We conducted a 10-yr review of studies examining the agreement with bolus thermodilution of four currently available methods which are adapted to perioperative and critical care use, for minimally invasive cardiac output monitoring (pulse contour, esophageal Doppler, Pco2RB, and TEB). To get a global measurement of their accuracy and precision, all studies reporting data from a single measurement on each patient were included in a pooled weighted meta-analysis.
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Materials and Methods

A PubMed and Medline search was conducted with search headings such as “cardiac output, pulmonary blood flow, thermodilution, pulse contour, PiCCO, LidCO, PulseCO, FloTrac, Vigileo, esophagal Doppler, carbon dioxide rebreathing, NICO, and thoracic electrical bioimpedence.” The search and subsequent bibliographic review was restricted to studies in adult humans, and to published papers (not correspondence or case reports) in English language peer-reviewed journals, in which results were expressed using bias and precision statistics (mean difference and either SD of agreement, 95% limits of agreement, or percentage error). Only studies using comparison with simultaneous measurements of cardiac output or cardiac index by bolus right heart or transpulmonary thermodilution were included. Studies comparing PiCCO (Pulsion Medical Systems, Munich, Germany) with transpulmonary thermodilution were excluded, because the method requires transpulmonary thermodilution for initial calibration and this was considered to bias the comparison.
Where not reported directly, percentage error (% error) for a study was calculated from the SD of agreement and mean cardiac output:
Where mean cardiac output was not provided in tables or text, it was estimated from graphs. The methodology employed was in accordance with the PRISMA (Preferred Reporting Items for Systematic Reviews and Meta-Analyses, formerly QUOROM) Statement92 issued by the CONSORT group.93,94
A total of 92 publications was found including 96 trials (4 publications made simultaneous comparisons of two methods) comparing one of the four methods against bolus thermodilution with results expressed using bias and precision. These comprised 55 trials for pulse contour, 9 trials for esophageal Doppler, 15 trials for Pco2RB, and 17 trials for TEB. Significant variations in methodology and statistical treatment were found among these. In the 9 publications where cardiac index was reported, this was converted to cardiac output using body surface area, and if the latter was not supplied, an assumed body surface area of 2.0 m2 was used (the median value among the 22 publications where body surface area was reported). A large number of these trials conducted several studies of a method on each subject (across all publications, these totaled 146 studies for pulse contour, 21 for esophageal Doppler, 34 for Pco2RB, and 24 for TEB). Some of these publications reported these studies separately, but many presented only a single pool of data from all subjects at multiple time points, and many of these did not state that correction was made for multiple measurements on subjects when calculating overall bias and precision of agreement, as described by statistical authorities.95–97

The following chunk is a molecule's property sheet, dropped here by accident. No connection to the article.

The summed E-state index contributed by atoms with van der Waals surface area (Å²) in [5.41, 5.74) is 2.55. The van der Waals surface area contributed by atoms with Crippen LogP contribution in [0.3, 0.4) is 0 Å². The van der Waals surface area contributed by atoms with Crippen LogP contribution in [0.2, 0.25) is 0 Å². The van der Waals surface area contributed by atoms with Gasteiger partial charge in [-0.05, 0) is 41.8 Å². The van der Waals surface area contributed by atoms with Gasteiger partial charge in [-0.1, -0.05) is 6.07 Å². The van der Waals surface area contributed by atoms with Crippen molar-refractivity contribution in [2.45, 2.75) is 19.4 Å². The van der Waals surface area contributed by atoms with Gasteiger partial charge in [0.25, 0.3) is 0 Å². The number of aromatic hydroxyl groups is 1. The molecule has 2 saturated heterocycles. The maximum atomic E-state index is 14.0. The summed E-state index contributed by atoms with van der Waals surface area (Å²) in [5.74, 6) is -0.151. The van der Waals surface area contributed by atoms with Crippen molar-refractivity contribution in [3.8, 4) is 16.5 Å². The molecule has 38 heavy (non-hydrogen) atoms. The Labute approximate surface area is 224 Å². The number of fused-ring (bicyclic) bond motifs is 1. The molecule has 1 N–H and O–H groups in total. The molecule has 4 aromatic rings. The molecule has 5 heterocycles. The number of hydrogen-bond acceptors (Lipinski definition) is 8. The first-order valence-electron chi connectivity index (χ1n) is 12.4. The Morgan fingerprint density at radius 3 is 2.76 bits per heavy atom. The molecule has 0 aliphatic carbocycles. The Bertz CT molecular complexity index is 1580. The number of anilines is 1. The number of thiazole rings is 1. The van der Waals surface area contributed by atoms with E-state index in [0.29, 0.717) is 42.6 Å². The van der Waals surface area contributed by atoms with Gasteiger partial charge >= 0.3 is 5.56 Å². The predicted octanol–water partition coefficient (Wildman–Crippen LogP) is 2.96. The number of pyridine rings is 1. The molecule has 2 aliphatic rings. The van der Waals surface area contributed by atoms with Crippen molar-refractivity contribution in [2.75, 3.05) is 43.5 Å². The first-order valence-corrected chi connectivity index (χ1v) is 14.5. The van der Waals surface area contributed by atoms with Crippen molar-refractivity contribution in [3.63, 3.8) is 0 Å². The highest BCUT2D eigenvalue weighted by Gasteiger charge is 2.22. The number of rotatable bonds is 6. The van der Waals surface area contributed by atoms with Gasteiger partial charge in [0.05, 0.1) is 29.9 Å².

Fig. 1
Fig. 1
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In 47 of these studies, data from at least one single independent measurement on each subject was able to be distinguished, thus making them suitable for inclusion in a pooled, weighted meta-analysis. The first such measurement from each subject in each of these studies was included in this meta-analysis. The process is summarized in figure 1.
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Statistical Analysis
For each method, the reported bias (method – thermodilution), mean cardiac output, variance of agreement (SD of agreement squared), and correlation coefficient were weighted according to the number of subjects in each study, and a pooled weighted value for each was derived, according to
Equation (Uncited)
Equation (Uncited)
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where ni and xi are, respectively, the number of measurements and the variable to be pooled (bias, mean cardiac output, variance of agreement, or correlation coefficient) in study i among N studies for that method.
Equation 1
Equation 1
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The pooled weighted precision (one SD) of agreement was calculated (square root of the pooled weighted variance) and pooled weighted percentage error then calculated according to Eq 1. Confidence limits for the bias and percentage error were calculated as described by Bland and Altman.88 The pooled weighted correlation coefficient was calculated as described by Hunter and Schmidt.98
Table 1
Table 1
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Table 1
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Table 1
Table 1
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Table 1
Table 1
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Table 1
Table 1
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Table 1
Table 1